If you are experiencing violence, bullying, harassment or hazing, there are a few things you can do in the moment:
Tell the person to stop in a calm, clear, firm voice.
Avoid escalating the situation. Don't threaten the person, yell or take steps toward physical violence.
If speaking up is too hard or possibly unsafe, walk away and stay away.
Avoid the person until you have taken other steps (like talking to an RA, RD, or Dean of Students staff member) to help prevent a reoccurrence.
If someone you know has experienced violence, bullying, harassment or hazing:
Talk to the person who has been mistreated. Express concern and care. Be gentle. Remember they may feel embarrassed, scared, or sensitive about the situation.
Let them know you care. It helps to remind them they are not alone. If they have been bullied, it can also help to point out all their great qualities to help rebuild their self-esteem. If you can, make a special effort to include the person in your group.
Listen to and believe what they tell you. Avoid criticizing, sounding judgmental, minimizing or blaming.
If they've experienced online bullying, encourage them to save all texts, emails and other digital communications as downloaded files and/or hard copies
Offer to make phone calls for them or accompany them to the Dean of Students Office or UMPD. Encourage the person to seek medical attention if needed. Offer to walk or drive them to University Health Services.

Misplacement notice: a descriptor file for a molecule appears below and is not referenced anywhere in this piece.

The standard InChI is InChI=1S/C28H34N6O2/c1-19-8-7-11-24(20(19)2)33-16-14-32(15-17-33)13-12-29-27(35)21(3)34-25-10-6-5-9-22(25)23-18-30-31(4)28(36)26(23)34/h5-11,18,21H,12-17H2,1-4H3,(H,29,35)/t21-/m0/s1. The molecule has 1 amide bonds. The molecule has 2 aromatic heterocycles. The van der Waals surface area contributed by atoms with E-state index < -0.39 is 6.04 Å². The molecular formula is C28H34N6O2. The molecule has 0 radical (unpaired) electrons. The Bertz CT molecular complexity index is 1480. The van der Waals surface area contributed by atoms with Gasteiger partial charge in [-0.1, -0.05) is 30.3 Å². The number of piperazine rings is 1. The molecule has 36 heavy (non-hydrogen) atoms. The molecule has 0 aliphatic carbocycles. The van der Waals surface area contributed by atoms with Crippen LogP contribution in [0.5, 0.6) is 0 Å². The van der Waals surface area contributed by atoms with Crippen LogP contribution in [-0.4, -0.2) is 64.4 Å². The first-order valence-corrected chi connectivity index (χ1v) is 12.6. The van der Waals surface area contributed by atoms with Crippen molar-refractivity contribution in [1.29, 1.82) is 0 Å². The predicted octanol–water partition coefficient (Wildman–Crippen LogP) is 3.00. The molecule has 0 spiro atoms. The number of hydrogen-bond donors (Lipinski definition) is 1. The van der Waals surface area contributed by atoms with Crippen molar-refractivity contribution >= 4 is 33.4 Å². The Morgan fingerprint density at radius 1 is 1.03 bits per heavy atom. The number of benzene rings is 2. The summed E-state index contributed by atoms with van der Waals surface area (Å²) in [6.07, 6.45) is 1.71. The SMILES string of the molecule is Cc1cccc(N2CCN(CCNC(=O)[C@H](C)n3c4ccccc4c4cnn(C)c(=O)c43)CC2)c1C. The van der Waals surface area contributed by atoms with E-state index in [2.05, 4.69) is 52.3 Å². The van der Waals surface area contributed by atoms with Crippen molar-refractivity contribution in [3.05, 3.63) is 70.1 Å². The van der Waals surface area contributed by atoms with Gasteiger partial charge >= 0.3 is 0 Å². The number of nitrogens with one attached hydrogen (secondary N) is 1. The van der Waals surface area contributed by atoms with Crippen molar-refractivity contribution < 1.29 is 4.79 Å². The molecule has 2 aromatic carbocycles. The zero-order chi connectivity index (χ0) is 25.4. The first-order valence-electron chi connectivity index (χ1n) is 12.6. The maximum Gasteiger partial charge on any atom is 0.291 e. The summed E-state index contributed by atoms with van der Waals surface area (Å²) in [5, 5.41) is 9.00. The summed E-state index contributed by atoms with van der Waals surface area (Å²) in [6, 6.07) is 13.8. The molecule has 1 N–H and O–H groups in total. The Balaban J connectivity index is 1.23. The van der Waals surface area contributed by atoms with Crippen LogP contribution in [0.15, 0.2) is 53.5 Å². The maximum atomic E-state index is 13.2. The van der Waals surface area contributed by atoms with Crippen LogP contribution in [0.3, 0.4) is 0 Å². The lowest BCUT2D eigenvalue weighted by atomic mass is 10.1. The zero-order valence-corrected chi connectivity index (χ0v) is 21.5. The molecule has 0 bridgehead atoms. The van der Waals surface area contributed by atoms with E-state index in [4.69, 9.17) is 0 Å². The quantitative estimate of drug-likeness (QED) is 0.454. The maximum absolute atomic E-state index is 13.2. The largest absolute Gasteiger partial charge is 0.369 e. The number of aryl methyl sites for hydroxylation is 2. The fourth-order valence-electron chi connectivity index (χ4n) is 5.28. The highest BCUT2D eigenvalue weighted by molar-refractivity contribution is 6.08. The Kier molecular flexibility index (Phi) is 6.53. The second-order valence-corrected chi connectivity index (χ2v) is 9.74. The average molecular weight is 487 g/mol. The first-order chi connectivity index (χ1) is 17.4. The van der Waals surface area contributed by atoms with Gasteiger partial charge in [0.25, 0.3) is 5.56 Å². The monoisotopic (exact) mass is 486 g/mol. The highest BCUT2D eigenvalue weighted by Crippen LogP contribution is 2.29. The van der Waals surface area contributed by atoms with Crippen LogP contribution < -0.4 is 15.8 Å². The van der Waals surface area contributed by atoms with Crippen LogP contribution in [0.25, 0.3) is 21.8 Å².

Behaviors that emphasize a power imbalance between new members (rookies) and older members of a group or team are always hazing, even when subtle. Subtle hazing typically involves activities or attitudes that breach reasonable standards of mutual respect and subject new members to ridicule, embarrassment, and/or humiliation. People joining a group or team often feel they must endure subtle hazing to gain acceptance. All forms of hazing, including subtle acts, are prohibited by university policy.
Some examples of subtle hazing:
Assigning demerits or other forms of punishment;
Enforced periods of silence with implied or explicit threats for violation;
Deprivation of privileges granted to other members;
Requiring new members to perform duties not assigned to others;
Socially isolating new members;
Line-ups and drills/tests;
Requiring members to memorize and recite meaningless information;
Name calling; using demeaning terms;
Requiring new members to refer to other members with titles (e.g. "Mr.,” "Sir," “Miss”);
Expecting certain items to always be in a new member's possession.